SHOTS: Can you tell us a little about the novel, for the readers who are not familiar with this title?

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Stephen : Well it is the third in my series featuring the Detective duo Diane Fry and Ben Cooper. The novel involves a mysterious world war two aircrash/aircraft wreck and a missing pilot. A Canadian granddaughter of one of the airmen arrives trying to track back the past. Ben Cooper gets a little smitten with her, and gets interested in something's that perhaps he shouldn't do.

SHOTS: That brings me to an interesting point. I have great sympathy with Diane Fry, because of what she endured prior to coming to the Peak District. A lot of female readers (I believe) don't have as much sympathy, but tend to side with Ben Cooper, who I wish I could 'shake' !

Stephen : Well I do find that the readers do fall into the two camps. They are either Ben Cooper or Diane Fry supporters, but they are not necessarily spilt male and female. In fact a lot of women do support Diane Fry, which is interesting as I did thing it would be the other way around. I think it's the kind of reader who sees below the surface and can see why Diane is the way she is, her vulnerabilities and what happened to her in the past, and these things are what makes her that way. For me she's actually the more interesting of the two characters to write about, for that reason. I also think that she's a very complex character, and I have to bring this out, especially the vulnerability that she tries to conceal, and also make her believable, and make people understand her, even if they don't like her.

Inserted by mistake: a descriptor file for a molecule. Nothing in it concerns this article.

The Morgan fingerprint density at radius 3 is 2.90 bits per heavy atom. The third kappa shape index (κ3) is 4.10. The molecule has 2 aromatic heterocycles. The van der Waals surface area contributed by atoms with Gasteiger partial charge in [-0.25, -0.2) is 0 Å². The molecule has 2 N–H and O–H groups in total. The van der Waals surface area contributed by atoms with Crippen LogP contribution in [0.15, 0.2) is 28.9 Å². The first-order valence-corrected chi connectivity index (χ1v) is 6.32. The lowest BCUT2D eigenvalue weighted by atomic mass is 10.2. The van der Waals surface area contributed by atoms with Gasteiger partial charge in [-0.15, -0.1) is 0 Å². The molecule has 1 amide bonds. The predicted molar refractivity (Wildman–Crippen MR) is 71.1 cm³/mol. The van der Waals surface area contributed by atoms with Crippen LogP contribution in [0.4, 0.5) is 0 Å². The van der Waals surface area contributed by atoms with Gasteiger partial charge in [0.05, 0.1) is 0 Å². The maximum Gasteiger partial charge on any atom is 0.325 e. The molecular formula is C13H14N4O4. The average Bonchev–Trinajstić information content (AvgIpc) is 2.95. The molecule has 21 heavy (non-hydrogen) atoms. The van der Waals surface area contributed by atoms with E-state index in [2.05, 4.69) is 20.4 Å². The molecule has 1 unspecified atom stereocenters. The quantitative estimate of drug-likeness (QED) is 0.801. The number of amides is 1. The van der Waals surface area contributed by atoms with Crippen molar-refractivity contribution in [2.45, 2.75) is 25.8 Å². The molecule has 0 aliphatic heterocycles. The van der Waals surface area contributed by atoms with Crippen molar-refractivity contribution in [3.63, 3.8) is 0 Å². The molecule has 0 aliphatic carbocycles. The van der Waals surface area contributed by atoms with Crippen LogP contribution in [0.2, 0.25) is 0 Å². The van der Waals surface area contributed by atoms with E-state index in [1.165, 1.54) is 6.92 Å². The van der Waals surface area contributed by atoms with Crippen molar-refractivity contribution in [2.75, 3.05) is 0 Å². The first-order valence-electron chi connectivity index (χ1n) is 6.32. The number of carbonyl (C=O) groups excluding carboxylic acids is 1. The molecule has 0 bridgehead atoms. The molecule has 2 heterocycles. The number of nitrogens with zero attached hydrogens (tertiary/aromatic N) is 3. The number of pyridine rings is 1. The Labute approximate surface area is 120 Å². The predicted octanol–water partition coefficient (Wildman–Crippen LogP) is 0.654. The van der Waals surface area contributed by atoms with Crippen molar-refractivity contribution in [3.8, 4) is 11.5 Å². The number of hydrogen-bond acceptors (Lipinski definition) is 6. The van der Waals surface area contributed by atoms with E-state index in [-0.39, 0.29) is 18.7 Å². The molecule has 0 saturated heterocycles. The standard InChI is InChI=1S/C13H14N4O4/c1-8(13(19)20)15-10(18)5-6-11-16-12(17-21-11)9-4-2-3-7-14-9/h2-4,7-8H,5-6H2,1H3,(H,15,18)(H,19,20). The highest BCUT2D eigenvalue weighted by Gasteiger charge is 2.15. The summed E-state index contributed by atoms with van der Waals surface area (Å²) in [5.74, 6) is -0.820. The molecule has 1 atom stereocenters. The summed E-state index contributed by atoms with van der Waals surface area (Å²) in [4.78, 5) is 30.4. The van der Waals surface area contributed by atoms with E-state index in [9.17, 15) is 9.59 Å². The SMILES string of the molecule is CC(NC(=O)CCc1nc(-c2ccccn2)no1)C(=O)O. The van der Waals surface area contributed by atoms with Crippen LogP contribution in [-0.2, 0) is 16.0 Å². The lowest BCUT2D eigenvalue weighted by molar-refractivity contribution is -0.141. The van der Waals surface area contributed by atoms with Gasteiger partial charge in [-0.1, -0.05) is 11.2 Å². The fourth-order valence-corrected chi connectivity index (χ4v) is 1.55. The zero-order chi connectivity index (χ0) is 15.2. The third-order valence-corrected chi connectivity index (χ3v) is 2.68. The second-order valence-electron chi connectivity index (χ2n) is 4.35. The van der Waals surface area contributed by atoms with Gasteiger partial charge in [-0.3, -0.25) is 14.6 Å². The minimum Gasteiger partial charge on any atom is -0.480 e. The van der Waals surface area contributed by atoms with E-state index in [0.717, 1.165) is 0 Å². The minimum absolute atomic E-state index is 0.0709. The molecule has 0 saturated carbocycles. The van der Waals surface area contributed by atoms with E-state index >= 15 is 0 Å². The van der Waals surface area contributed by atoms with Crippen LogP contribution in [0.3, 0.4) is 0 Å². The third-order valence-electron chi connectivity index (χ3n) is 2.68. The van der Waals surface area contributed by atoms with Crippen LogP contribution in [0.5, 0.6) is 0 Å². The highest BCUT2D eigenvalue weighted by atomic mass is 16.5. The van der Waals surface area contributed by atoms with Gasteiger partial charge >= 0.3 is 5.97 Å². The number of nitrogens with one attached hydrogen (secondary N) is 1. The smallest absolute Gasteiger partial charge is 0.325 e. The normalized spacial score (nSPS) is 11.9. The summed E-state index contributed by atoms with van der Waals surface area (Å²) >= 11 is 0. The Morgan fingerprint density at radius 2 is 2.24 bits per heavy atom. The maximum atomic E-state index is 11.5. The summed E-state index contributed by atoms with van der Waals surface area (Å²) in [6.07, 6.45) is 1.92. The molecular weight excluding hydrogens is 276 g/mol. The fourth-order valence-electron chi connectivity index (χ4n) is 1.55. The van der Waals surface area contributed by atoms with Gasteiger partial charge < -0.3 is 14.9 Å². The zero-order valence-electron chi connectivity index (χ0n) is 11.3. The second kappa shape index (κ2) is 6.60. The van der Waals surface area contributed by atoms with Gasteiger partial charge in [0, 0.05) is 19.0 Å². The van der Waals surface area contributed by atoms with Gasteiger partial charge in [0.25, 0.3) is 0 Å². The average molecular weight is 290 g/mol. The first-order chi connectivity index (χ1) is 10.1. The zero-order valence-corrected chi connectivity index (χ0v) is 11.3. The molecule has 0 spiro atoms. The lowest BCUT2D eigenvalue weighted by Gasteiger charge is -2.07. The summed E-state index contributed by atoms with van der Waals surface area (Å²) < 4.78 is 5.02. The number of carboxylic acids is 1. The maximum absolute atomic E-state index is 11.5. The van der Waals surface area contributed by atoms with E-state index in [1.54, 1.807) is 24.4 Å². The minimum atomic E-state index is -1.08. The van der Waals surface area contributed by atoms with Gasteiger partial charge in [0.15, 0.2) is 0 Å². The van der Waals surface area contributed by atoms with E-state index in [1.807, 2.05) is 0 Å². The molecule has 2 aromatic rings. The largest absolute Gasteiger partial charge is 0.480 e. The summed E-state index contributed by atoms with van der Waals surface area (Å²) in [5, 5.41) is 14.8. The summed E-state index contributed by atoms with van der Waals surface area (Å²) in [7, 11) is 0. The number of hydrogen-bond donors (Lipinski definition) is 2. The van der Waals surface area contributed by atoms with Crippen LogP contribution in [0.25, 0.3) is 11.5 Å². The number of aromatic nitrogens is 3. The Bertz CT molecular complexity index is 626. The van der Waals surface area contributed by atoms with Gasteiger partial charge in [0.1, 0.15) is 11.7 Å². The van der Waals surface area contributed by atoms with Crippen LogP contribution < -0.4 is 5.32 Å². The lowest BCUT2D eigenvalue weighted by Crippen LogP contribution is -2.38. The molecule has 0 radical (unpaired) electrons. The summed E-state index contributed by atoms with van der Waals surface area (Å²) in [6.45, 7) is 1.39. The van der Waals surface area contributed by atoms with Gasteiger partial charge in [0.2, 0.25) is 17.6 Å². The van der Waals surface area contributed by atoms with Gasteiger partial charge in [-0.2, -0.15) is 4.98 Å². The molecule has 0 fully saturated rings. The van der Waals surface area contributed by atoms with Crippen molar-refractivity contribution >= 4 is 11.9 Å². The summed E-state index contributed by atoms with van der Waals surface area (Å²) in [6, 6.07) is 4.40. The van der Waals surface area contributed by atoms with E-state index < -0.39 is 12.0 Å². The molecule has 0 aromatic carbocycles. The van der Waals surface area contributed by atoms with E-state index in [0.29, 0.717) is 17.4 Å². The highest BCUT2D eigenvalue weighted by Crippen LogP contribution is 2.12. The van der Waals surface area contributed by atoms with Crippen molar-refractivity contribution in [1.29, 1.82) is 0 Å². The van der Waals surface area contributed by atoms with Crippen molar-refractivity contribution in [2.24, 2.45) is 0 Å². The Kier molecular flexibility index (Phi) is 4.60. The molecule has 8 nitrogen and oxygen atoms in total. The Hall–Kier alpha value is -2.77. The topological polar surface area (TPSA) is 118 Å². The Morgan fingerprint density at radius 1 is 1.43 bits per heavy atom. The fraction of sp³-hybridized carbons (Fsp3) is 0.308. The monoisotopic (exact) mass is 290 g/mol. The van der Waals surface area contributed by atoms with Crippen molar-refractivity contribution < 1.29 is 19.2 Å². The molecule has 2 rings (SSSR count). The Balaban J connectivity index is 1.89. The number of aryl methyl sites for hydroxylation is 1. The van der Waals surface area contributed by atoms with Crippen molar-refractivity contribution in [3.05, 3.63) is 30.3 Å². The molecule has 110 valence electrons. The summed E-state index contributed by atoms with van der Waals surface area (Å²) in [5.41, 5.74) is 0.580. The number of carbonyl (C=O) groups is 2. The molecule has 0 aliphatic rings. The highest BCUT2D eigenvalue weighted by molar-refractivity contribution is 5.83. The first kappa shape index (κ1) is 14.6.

SHOTS: Can you also explain the success of your British 'Peak District' based crime novels in the US?

Stephen : That is something that is very difficult for me to explain, it was indeed a surprise for me. One thing I could suggest is that they are very British, and that does appeal to many US crime fans. But I think there is something about the characters that is universal, and many readers write to me about Diane and Ben, who are my lead characters, I constantly get emails from American readers about the relationship between Ben and Diane, like what's next in their lives and so forth. They seem to have struck a chord I guess.

SHOTS: Thank you, one last question, what are you working on at the moment ?

Stephen : There is indeed a fourth book featuring Ben and Diane, called Border Rats, which I guess will be published in April next year, if I get it finished, because I'm a bit behind at the moment.